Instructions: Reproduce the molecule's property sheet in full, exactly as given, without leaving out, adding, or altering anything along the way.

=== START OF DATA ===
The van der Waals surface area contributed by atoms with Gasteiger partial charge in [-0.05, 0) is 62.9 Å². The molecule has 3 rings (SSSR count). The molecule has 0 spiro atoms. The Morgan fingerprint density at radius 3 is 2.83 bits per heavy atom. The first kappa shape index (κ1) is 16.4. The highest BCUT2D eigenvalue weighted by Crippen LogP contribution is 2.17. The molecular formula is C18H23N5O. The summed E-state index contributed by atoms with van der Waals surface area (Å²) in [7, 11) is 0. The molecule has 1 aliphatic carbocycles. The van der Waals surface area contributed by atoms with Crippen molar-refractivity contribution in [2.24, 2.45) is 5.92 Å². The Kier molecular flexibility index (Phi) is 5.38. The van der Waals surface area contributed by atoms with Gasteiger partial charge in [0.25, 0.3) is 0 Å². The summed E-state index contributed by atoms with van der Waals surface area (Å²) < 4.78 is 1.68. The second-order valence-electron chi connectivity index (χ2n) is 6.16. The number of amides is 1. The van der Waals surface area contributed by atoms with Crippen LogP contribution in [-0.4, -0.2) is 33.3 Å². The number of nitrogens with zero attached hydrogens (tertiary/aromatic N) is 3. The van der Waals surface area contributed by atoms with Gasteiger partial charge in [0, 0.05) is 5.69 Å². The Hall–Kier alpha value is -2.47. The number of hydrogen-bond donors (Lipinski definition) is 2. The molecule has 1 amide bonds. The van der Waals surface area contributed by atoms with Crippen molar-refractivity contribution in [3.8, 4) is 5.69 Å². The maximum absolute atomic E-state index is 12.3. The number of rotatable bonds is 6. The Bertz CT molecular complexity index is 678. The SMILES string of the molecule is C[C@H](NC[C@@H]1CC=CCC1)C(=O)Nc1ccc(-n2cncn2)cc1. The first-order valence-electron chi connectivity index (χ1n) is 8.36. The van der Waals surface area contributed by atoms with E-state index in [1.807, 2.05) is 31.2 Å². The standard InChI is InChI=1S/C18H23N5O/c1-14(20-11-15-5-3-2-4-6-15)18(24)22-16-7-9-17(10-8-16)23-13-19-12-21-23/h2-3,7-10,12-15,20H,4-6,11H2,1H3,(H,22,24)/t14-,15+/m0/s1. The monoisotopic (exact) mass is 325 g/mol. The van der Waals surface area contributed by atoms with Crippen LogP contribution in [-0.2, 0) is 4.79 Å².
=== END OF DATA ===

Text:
The van der Waals surface area contributed by atoms with Gasteiger partial charge in [-0.05, 0) is 62.9 Å². The molecule has 3 rings (SSSR count). The molecule has 0 spiro atoms. The Morgan fingerprint density at radius 3 is 2.83 bits per heavy atom. The first kappa shape index (κ1) is 16.4. The highest BCUT2D eigenvalue weighted by Crippen LogP contribution is 2.17. The molecular formula is C18H23N5O. The summed E-state index contributed by atoms with van der Waals surface area (Å²) in [7, 11) is 0. The molecule has 1 aliphatic carbocycles. The van der Waals surface area contributed by atoms with Crippen molar-refractivity contribution in [2.24, 2.45) is 5.92 Å². The Kier molecular flexibility index (Phi) is 5.38. The van der Waals surface area contributed by atoms with Gasteiger partial charge in [0.25, 0.3) is 0 Å². The summed E-state index contributed by atoms with van der Waals surface area (Å²) < 4.78 is 1.68. The second-order valence-electron chi connectivity index (χ2n) is 6.16. The number of amides is 1. The van der Waals surface area contributed by atoms with Crippen LogP contribution in [-0.4, -0.2) is 33.3 Å². The number of nitrogens with zero attached hydrogens (tertiary/aromatic N) is 3. The van der Waals surface area contributed by atoms with Gasteiger partial charge in [0, 0.05) is 5.69 Å². The Hall–Kier alpha value is -2.47. The number of hydrogen-bond donors (Lipinski definition) is 2. The molecule has 1 amide bonds. The van der Waals surface area contributed by atoms with Crippen molar-refractivity contribution in [3.8, 4) is 5.69 Å². The maximum absolute atomic E-state index is 12.3. The number of rotatable bonds is 6. The Bertz CT molecular complexity index is 678. The SMILES string of the molecule is C[C@H](NC[C@@H]1CC=CCC1)C(=O)Nc1ccc(-n2cncn2)cc1. The first-order valence-electron chi connectivity index (χ1n) is 8.36. The van der Waals surface area contributed by atoms with E-state index in [1.807, 2.05) is 31.2 Å². The standard InChI is InChI=1S/C18H23N5O/c1-14(20-11-15-5-3-2-4-6-15)18(24)22-16-7-9-17(10-8-16)23-13-19-12-21-23/h2-3,7-10,12-15,20H,4-6,11H2,1H3,(H,22,24)/t14-,15+/m0/s1. The monoisotopic (exact) mass is 325 g/mol. The van der Waals surface area contributed by atoms with Crippen LogP contribution in [-0.2, 0) is 4.79 Å².